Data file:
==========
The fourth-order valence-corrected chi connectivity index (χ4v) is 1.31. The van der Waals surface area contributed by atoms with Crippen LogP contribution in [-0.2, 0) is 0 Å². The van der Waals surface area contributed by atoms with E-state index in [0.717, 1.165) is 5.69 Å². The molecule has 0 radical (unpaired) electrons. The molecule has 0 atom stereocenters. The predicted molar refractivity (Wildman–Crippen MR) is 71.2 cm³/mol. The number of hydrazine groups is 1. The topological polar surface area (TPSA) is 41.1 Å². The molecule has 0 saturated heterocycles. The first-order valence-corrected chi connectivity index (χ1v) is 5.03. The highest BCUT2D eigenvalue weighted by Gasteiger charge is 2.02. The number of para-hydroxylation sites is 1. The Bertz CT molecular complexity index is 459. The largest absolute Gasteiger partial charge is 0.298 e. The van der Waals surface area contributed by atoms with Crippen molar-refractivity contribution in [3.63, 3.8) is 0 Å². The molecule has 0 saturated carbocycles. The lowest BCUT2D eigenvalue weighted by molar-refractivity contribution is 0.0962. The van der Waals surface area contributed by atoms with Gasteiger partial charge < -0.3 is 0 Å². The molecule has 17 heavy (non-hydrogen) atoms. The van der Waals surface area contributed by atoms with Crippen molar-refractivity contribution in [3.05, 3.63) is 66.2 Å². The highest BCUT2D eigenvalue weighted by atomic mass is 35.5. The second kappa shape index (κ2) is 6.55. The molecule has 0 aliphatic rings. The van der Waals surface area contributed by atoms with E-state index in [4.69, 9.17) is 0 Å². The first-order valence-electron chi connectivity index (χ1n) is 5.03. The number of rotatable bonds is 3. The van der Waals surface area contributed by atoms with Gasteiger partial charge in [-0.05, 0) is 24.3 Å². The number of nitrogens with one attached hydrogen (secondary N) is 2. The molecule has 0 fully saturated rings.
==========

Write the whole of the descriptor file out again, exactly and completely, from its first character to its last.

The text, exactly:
The fourth-order valence-corrected chi connectivity index (χ4v) is 1.31. The van der Waals surface area contributed by atoms with Crippen LogP contribution in [-0.2, 0) is 0 Å². The van der Waals surface area contributed by atoms with E-state index in [0.717, 1.165) is 5.69 Å². The molecule has 0 radical (unpaired) electrons. The molecule has 0 atom stereocenters. The predicted molar refractivity (Wildman–Crippen MR) is 71.2 cm³/mol. The number of hydrazine groups is 1. The topological polar surface area (TPSA) is 41.1 Å². The molecule has 0 saturated heterocycles. The first-order valence-corrected chi connectivity index (χ1v) is 5.03. The highest BCUT2D eigenvalue weighted by Gasteiger charge is 2.02. The number of para-hydroxylation sites is 1. The Bertz CT molecular complexity index is 459. The largest absolute Gasteiger partial charge is 0.298 e. The van der Waals surface area contributed by atoms with Crippen molar-refractivity contribution in [3.63, 3.8) is 0 Å². The molecule has 0 saturated carbocycles. The lowest BCUT2D eigenvalue weighted by molar-refractivity contribution is 0.0962. The van der Waals surface area contributed by atoms with Gasteiger partial charge < -0.3 is 0 Å². The molecule has 17 heavy (non-hydrogen) atoms. The van der Waals surface area contributed by atoms with Crippen molar-refractivity contribution in [3.05, 3.63) is 66.2 Å². The highest BCUT2D eigenvalue weighted by atomic mass is 35.5. The second kappa shape index (κ2) is 6.55. The molecule has 0 aliphatic rings. The van der Waals surface area contributed by atoms with E-state index in [4.69, 9.17) is 0 Å². The first-order valence-electron chi connectivity index (χ1n) is 5.03. The number of rotatable bonds is 3. The van der Waals surface area contributed by atoms with Gasteiger partial charge in [-0.05, 0) is 24.3 Å². The number of nitrogens with one attached hydrogen (secondary N) is 2. The molecule has 0 fully saturated rings.